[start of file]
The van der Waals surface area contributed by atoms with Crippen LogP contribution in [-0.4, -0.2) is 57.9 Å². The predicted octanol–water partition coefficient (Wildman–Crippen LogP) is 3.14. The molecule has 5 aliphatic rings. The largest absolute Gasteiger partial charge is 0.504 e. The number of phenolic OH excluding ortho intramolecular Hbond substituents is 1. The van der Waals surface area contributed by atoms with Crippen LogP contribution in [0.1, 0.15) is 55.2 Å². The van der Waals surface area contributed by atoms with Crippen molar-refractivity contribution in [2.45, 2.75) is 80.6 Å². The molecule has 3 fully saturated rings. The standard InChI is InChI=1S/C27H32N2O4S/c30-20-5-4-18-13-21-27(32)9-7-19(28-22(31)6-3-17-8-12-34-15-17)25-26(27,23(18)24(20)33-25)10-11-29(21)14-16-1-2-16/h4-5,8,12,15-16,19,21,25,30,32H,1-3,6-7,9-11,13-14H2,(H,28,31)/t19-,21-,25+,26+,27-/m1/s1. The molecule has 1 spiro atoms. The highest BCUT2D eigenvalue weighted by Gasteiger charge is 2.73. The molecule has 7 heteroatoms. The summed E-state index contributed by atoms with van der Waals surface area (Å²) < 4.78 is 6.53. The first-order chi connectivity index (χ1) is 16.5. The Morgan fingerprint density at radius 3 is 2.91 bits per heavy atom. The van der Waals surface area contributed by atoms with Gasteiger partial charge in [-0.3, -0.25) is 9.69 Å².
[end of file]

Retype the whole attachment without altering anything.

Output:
The van der Waals surface area contributed by atoms with Crippen LogP contribution in [-0.4, -0.2) is 57.9 Å². The predicted octanol–water partition coefficient (Wildman–Crippen LogP) is 3.14. The molecule has 5 aliphatic rings. The largest absolute Gasteiger partial charge is 0.504 e. The number of phenolic OH excluding ortho intramolecular Hbond substituents is 1. The van der Waals surface area contributed by atoms with Crippen LogP contribution in [0.1, 0.15) is 55.2 Å². The van der Waals surface area contributed by atoms with Crippen molar-refractivity contribution in [2.45, 2.75) is 80.6 Å². The molecule has 3 fully saturated rings. The standard InChI is InChI=1S/C27H32N2O4S/c30-20-5-4-18-13-21-27(32)9-7-19(28-22(31)6-3-17-8-12-34-15-17)25-26(27,23(18)24(20)33-25)10-11-29(21)14-16-1-2-16/h4-5,8,12,15-16,19,21,25,30,32H,1-3,6-7,9-11,13-14H2,(H,28,31)/t19-,21-,25+,26+,27-/m1/s1. The molecule has 1 spiro atoms. The highest BCUT2D eigenvalue weighted by Gasteiger charge is 2.73. The molecule has 7 heteroatoms. The summed E-state index contributed by atoms with van der Waals surface area (Å²) < 4.78 is 6.53. The first-order chi connectivity index (χ1) is 16.5. The Morgan fingerprint density at radius 3 is 2.91 bits per heavy atom. The van der Waals surface area contributed by atoms with Gasteiger partial charge in [-0.3, -0.25) is 9.69 Å².